US: Jobless Claims

Thu Sep 28 07:30:00 CDT 2017

Consensus Consensus Range Actual Previous Revised
New Claims - Level 275K 260K to 300K 272K 259K 260K
4-week Moving Average - Level 277.75K 268.75K 268.75K
New Claims - Change 12K -23K -21K

Hurricane effects are apparent in weekly jobless claims data but are far from overwhelming. Initial claims rose 12,000 in the September 23 week to a 272,000 level that is slightly below Econoday's consensus. Claims in Texas continue to come down, at an unadjusted 20,169 in the week which is roughly double the average but a 1/3 of their peak following Hurricane Harvey's landfall in late August. Claims in both Florida and Georgia, both hit by Hurricane Irma early on in this month, are now on the rise but less than catastrophic, with Florida at 18,212 this week vs 10,052 in the prior week, and at 7,917 for Georgia which is up from 4,760. Claims in Puerto Rico, which has since been devastated by Hurricane Maria and where claims are being estimated by the Labor Department, fell to an estimated 2,248 from 2,416. Filings in Virgin Islands also rose but are marginal at 210.

Continuing claims remain very steady and have yet to show any hurricane impacts, at 1.934 million in lagging data for the September 16 week for a 45,000 decline with the 4-week average at 1.950 million. This average has been roughly unchanged since mid-August. The unemployment rate for insured workers is unchanged at 1.4 percent.

Though Puerto Rico is still a concern, the impact so far of this year's very heavy hurricane season has been relatively limited on the labor market, pointing to resilience for payroll data in next week's September employment report.

Market Consensus Before Announcement
Hurricane volatility makes initial jobless claims difficult to call but the consensus for the September 23 week is 275,000 vs an average of 280,000 in the prior three weeks which all had hurricane impacts. Claims in Texas rose sharply at first but have since eased while the initial impact of Hurricane Irma on Florida was heavy.

New unemployment claims are compiled weekly to show the number of individuals who filed for unemployment insurance for the first time. An increasing (decreasing) trend suggests a deteriorating (improving) labor market. The four-week moving average of new claims smooths out weekly volatility.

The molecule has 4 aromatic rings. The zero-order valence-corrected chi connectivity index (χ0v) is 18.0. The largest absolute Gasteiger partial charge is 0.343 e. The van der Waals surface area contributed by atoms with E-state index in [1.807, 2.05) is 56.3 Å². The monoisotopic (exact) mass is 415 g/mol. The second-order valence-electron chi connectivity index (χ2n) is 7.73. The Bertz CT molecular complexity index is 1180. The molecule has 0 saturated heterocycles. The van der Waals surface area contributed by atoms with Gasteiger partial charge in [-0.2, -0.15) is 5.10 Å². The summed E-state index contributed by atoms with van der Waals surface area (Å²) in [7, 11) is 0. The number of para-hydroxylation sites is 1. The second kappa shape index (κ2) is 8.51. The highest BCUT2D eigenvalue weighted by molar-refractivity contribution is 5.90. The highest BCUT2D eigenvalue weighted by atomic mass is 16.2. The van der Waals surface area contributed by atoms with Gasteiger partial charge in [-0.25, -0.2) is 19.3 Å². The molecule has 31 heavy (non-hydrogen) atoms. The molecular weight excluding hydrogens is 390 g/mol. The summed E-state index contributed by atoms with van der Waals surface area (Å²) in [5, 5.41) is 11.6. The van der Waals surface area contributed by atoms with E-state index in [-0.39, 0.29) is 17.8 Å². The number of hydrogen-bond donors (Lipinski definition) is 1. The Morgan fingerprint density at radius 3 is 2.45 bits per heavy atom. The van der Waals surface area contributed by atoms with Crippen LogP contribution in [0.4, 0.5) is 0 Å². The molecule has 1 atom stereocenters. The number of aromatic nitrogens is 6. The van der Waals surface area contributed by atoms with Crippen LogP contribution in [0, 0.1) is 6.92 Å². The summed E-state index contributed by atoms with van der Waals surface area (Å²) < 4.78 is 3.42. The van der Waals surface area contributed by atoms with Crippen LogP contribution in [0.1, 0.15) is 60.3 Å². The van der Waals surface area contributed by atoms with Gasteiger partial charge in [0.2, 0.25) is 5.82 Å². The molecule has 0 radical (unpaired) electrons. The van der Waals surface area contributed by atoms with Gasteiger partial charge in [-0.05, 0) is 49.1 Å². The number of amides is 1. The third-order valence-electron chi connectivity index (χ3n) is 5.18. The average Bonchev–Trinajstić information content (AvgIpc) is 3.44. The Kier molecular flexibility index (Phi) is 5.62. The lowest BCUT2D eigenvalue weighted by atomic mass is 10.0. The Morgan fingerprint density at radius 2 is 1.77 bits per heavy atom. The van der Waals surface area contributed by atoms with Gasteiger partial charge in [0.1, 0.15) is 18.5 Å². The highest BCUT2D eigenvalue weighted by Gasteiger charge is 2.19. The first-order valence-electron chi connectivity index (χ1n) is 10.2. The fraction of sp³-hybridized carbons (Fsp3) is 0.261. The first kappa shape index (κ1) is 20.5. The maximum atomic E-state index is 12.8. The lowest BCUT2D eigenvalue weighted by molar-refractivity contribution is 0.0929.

Jobless claims are an easy way to gauge the strength of the job market. The fewer people filing for unemployment benefits, the more have jobs, and that tells investors a great deal about the economy. Nearly every job comes with an income that gives a household spending power. Spending greases the wheels of the economy and keeps itgrowing, so a stronger job market generates a healthier economy.

There's a downside to it, though. Unemployment claims, and therefore the number of job seekers, can fall to such a low level that businesses have a tough time finding new workers. They might have to pay overtime wages to current staff, use higher wages to lure people from other jobs, and in general spend more on labor costs because of a shortage of workers. This leads to wage inflation, which is bad news for the stock and bond markets. Federal Reserve officials are always on the look-out for inflationary pressures.

By tracking the number of jobless claims, investors can gain a sense of how tight, or how loose, the job market is. If wage inflation looks threatening, it's a good bet that interest rates will rise, bond and stock prices will fall, and the only investors in a good mood will be the ones who tracked jobless claims and adjusted their portfolios to anticipate these events.

Just remember, the lower the number of unemployment claims, the stronger the job market, and vice versa.